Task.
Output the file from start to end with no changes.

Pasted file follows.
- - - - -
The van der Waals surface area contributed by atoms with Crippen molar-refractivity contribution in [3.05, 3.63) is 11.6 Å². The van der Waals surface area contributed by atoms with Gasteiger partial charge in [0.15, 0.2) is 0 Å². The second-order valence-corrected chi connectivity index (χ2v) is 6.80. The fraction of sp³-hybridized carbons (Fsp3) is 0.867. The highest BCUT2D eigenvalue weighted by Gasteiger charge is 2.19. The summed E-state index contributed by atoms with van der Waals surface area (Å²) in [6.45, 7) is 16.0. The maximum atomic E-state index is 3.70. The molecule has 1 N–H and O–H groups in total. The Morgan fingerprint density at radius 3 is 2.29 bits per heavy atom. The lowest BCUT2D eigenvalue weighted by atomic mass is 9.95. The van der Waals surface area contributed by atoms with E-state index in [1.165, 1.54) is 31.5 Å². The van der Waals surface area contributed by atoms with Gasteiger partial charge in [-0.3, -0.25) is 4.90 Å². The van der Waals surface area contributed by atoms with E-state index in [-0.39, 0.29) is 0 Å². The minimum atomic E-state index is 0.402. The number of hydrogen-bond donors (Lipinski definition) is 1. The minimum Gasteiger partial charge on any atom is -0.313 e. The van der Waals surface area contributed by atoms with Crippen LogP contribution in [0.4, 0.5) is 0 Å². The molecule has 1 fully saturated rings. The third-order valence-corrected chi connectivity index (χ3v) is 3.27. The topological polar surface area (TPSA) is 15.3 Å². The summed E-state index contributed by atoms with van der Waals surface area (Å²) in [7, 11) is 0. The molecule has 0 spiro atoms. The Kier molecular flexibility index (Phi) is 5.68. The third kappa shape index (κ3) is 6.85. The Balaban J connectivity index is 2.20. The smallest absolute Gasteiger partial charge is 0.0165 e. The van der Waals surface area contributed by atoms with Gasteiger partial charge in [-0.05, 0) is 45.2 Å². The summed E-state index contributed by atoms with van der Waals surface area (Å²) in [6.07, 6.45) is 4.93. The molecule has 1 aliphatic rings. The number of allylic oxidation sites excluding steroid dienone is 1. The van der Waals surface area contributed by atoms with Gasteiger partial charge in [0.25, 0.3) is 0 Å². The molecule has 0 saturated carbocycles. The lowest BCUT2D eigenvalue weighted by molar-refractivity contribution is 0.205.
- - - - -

The van der Waals surface area contributed by atoms with Crippen molar-refractivity contribution in [3.05, 3.63) is 11.6 Å². The van der Waals surface area contributed by atoms with Gasteiger partial charge in [0.15, 0.2) is 0 Å². The second-order valence-corrected chi connectivity index (χ2v) is 6.80. The fraction of sp³-hybridized carbons (Fsp3) is 0.867. The highest BCUT2D eigenvalue weighted by Gasteiger charge is 2.19. The summed E-state index contributed by atoms with van der Waals surface area (Å²) in [6.45, 7) is 16.0. The maximum atomic E-state index is 3.70. The molecule has 1 N–H and O–H groups in total. The Morgan fingerprint density at radius 3 is 2.29 bits per heavy atom. The lowest BCUT2D eigenvalue weighted by atomic mass is 9.95. The van der Waals surface area contributed by atoms with E-state index in [1.165, 1.54) is 31.5 Å². The van der Waals surface area contributed by atoms with Gasteiger partial charge in [-0.3, -0.25) is 4.90 Å². The van der Waals surface area contributed by atoms with E-state index in [-0.39, 0.29) is 0 Å². The minimum atomic E-state index is 0.402. The number of hydrogen-bond donors (Lipinski definition) is 1. The minimum Gasteiger partial charge on any atom is -0.313 e. The van der Waals surface area contributed by atoms with Crippen LogP contribution in [0.4, 0.5) is 0 Å². The molecule has 1 fully saturated rings. The third-order valence-corrected chi connectivity index (χ3v) is 3.27. The topological polar surface area (TPSA) is 15.3 Å². The summed E-state index contributed by atoms with van der Waals surface area (Å²) in [7, 11) is 0. The molecule has 0 spiro atoms. The Kier molecular flexibility index (Phi) is 5.68. The third kappa shape index (κ3) is 6.85. The Balaban J connectivity index is 2.20. The smallest absolute Gasteiger partial charge is 0.0165 e. The van der Waals surface area contributed by atoms with Gasteiger partial charge in [-0.05, 0) is 45.2 Å². The summed E-state index contributed by atoms with van der Waals surface area (Å²) in [6.07, 6.45) is 4.93. The molecule has 1 aliphatic rings. The number of allylic oxidation sites excluding steroid dienone is 1. The van der Waals surface area contributed by atoms with Gasteiger partial charge in [0.25, 0.3) is 0 Å². The molecule has 0 saturated carbocycles. The lowest BCUT2D eigenvalue weighted by molar-refractivity contribution is 0.205.